A portion of architect Charles Haight’s mid-1800‘s masterpiece and Federal Historic Landmark, the General Theological Seminary in Manhattan’s Chelsea neighborhood, have been transformed into The High Line Hotel. The majestic grounds—once Clement Clarke Moore’s 17th-century apple orchard—and awe-inspiring cathedral are a piece of New York City history (‘Twas the Night Before Christmas” was penned here) whose likes will not be seen again.
Nestled in the heart of Chelsea’s buzzing gallery district, The High Line Hotel is a completely unique and inspiring respite from the harried pace of downtown Manhattan. Just off 10th Avenue, the gated Parisian style courtyard complete with lush gardens demarcated by gas lamps, beckons passers-by to step into a different era. The centuries-old collegiate gothic-style brick buildings lend an air of gravitas without overwhelming the property. Step inside, however, and timeless design shares center-stage with timely design. The High Line Hotel, much like its groundbreaking, elevated namesake 50 yards to the west, is not a simple homage to the past but rather builds on this epic, distinctly American history, guiding it directly into the heart of the contemporary city.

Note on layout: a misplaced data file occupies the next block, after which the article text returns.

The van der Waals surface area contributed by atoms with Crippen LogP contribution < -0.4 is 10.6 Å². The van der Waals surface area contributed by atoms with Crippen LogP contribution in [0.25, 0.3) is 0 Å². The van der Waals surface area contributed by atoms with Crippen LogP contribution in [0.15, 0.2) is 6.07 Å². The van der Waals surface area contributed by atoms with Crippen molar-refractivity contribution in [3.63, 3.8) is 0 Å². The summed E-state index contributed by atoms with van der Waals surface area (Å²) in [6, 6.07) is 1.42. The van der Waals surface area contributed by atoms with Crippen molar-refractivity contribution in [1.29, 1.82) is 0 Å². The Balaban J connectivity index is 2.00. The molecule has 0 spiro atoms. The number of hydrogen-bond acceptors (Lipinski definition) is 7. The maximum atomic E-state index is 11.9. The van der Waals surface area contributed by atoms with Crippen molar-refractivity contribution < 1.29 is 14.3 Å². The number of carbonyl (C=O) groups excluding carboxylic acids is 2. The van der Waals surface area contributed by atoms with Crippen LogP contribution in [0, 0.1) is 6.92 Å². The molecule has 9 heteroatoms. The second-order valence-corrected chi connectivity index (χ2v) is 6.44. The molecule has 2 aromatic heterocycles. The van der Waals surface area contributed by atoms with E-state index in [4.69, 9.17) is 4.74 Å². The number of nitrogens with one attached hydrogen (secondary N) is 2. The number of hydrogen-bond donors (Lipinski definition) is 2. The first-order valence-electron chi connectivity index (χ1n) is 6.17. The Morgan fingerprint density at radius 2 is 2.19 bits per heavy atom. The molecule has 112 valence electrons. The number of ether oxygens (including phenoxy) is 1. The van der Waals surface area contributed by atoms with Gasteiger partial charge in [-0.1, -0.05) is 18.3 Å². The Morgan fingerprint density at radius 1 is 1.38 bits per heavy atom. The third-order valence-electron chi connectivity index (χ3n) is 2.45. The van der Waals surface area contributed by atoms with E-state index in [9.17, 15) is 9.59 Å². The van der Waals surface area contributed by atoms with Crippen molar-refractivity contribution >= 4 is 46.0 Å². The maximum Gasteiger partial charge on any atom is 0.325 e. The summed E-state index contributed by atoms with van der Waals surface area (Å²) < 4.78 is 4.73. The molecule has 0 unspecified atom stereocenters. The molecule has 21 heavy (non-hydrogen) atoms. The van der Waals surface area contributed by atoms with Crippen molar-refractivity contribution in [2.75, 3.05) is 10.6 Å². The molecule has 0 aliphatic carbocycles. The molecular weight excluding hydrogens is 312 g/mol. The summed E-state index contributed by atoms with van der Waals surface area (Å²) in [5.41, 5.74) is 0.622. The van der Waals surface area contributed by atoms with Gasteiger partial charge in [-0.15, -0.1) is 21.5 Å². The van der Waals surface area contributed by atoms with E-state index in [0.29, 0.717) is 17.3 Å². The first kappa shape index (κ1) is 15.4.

The Hotel’s large guest rooms and lobby draw inspiration from the estate’s original roots as a quiet apple orchard turned cloistered seminary. Gothic moldings and accent details, including fireplaces, have been maintained though history does not hamper the hotel’s modern aspirations. Each room has been furnished with hand-selected, one-of-a-kind pieces sourced from antique fairs, vintage markets and found object providers from New York State and around the US. The common space, including a custom-built Intelligentsia coffee bar and courtyard, continues the narrative with carefully-curated finds and an effortlessly eclectic mix of furnishings. As one of the first hotels to institute counter-less, paperless, tablet check-ins, the hotel will have a technological spine beneath the surface.